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Just how viable is nuclear-powered shipping?

Just how viable is nuclear-powered shipping?
Although Lloyd’s Register made brief mention of nuclear-powered vessels at its Future Fuels conference, global strategic marketing manager Luis Benito relegated the possibility until after 2030: “Nuclear is not popular, although it is available,” he said. “Maybe in the distant future the public perception will change about using nuclear as fuel.”

Members of LR stress that considering nuclear power as an option isn’t necessarily the same as advocating it. “Some of our competitors have superficially dismissed it,” says LR marine communications manager Nick Brown, “but as a classification society, we only the handling the engineering - it’s for governments, not us, to decide whether or not to use nuclear.

To date nuclear power in relation to commercial shipping has been restricted to a small number of icebreakers, however, it has been studied by some commercial owners. In 2009, Cosco had entered talks with China’s nuclear authority to develop nuclear-powered commercial vessels. "As they are already onboard submarines, why not cargo ships?" asked Wei Jiafu, Cosco's then-president and ceo at that year’s Marintec China. The project was later abandoned in the wake of Japan’s Fukushima disaster.

In 2010, a coalition of LR, Hyperion Power Generation, British designer BMT Nigel Gee and Greek ship operator Enterprises Shipping and Trading initiated a feasibility study into nuclear powered ships: “We strongly believe that alternative power generation is the answer for shipping transportation,” the head of Enterprises, prominent Greek shipowner Victor Restis, said at the time. At time of writing, the project is “still ongoing”, according to Brown.

Often one of the biggest objections to nuclear power is the misconception that nuclear reactors can be made to detonate in a thermonuclear blast. However, as senior researcher of DNV GL’s Greener Shipping project Christos Chryssakis explains: “In contrast with general perceptions, the nuclear security risks during operation are actually quite limited. As the nuclear chain reaction is started in the reactor, the fuel becomes highly-radioactive and hence self-protective.

“Any attempt to remove fuel from the reactor would encompass a life-threatening situation,” says Chryssakis. “The ‘best’ that any perpetrators may accomplish is radioactive releases, or threats thereof. Fuel characteristics, fuel geometry, and safety controls would prevent the reactor from becoming a ‘nuclear bomb’. While releases could become severe with possible exposures in the vicinity of the ship, damage would be very small compared with that resulting from a nuclear explosion.”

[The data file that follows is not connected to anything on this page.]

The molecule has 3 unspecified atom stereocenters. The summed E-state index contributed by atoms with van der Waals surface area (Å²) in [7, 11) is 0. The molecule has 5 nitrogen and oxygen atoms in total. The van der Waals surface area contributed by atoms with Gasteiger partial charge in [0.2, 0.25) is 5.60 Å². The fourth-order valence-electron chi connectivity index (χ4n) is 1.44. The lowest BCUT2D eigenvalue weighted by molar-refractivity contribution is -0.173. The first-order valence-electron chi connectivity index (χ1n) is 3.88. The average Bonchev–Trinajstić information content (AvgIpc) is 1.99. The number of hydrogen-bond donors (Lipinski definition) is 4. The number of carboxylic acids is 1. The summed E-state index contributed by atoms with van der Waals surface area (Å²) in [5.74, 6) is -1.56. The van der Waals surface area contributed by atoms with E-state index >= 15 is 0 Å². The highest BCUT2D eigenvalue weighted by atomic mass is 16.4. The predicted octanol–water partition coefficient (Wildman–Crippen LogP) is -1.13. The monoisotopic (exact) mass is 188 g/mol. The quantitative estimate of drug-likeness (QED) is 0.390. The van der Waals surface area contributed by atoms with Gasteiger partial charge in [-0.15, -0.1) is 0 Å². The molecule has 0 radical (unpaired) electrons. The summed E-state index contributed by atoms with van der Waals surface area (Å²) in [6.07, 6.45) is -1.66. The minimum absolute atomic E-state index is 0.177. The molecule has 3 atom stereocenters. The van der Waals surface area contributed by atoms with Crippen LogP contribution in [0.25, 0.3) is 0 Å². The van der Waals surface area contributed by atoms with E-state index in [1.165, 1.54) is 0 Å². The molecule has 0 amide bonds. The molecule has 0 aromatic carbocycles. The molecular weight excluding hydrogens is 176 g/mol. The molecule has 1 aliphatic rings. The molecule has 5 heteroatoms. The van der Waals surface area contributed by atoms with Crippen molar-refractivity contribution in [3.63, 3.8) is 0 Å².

“Leakage of coolant can be the cause of severe accidents due to its high pressure and high temperature, as well as radioactive contamination,” says Chryssakis, explaining that vessels incorporating nuclear propulsion would have to be equipped with sufficient radiation shielding, measures to stem the leakage of coolant, and back-up diesel propulsion for emergencies. “Navy experience has proven that reactor reliability is high with modern designs.”

Indeed, assuming nothing goes wrong, which, in the vast majority of cases for many hundreds of nuclear-powered submarines and warships it does not, nuclear reactors can last 25 years with comparatively low maintenance and no need to refuel. “The main technical barrier we see for nuclear propulsion is related to handling, storage and recycling of used nuclear fuel.”

What about other zero-carbon propulsion methods? “While batteries are increasing in size… they cannot match the requirements for propulsion for modern large ocean-going ships,” says Chrissakis. “Hydrogen is problematic for three main reasons: vast amounts of energy and infrastructure would be required for production; storage on board requires much larger space than conventional marine fuels; and the fuel cell technology is not compact and reliable enough yet.”

Although the risks posed by widespread adoption of nuclear propulsion are, for many, unthinkable, it is one of a very short list of options for zero-carbon shipping. “If society gets serious about cutting emissions, it’s one option which will have to be considered,” Brown concludes.

 

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